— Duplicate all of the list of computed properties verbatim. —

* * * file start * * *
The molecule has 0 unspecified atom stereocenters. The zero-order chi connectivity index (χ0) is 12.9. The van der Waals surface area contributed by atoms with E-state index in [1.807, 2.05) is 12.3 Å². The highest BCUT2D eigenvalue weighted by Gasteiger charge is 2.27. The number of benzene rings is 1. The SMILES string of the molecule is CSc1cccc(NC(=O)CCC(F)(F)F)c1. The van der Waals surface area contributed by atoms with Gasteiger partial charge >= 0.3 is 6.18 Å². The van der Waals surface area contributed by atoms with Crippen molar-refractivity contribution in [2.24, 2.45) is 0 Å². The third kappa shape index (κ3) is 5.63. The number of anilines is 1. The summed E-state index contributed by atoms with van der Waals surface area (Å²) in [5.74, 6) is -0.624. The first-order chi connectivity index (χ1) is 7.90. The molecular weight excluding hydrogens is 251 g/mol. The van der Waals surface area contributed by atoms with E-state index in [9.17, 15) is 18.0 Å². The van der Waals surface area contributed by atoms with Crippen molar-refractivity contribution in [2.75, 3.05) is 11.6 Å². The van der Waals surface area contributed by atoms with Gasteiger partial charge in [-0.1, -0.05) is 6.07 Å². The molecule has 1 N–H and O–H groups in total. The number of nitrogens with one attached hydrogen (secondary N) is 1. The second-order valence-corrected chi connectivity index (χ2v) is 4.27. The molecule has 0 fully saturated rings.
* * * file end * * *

The molecule has 0 unspecified atom stereocenters. The zero-order chi connectivity index (χ0) is 12.9. The van der Waals surface area contributed by atoms with E-state index in [1.807, 2.05) is 12.3 Å². The highest BCUT2D eigenvalue weighted by Gasteiger charge is 2.27. The number of benzene rings is 1. The SMILES string of the molecule is CSc1cccc(NC(=O)CCC(F)(F)F)c1. The van der Waals surface area contributed by atoms with Gasteiger partial charge >= 0.3 is 6.18 Å². The van der Waals surface area contributed by atoms with Crippen molar-refractivity contribution in [2.24, 2.45) is 0 Å². The third kappa shape index (κ3) is 5.63. The number of anilines is 1. The summed E-state index contributed by atoms with van der Waals surface area (Å²) in [5.74, 6) is -0.624. The first-order chi connectivity index (χ1) is 7.90. The molecular weight excluding hydrogens is 251 g/mol. The van der Waals surface area contributed by atoms with E-state index in [9.17, 15) is 18.0 Å². The van der Waals surface area contributed by atoms with Crippen molar-refractivity contribution in [2.75, 3.05) is 11.6 Å². The van der Waals surface area contributed by atoms with Gasteiger partial charge in [-0.1, -0.05) is 6.07 Å². The molecule has 1 N–H and O–H groups in total. The number of nitrogens with one attached hydrogen (secondary N) is 1. The second-order valence-corrected chi connectivity index (χ2v) is 4.27. The molecule has 0 fully saturated rings.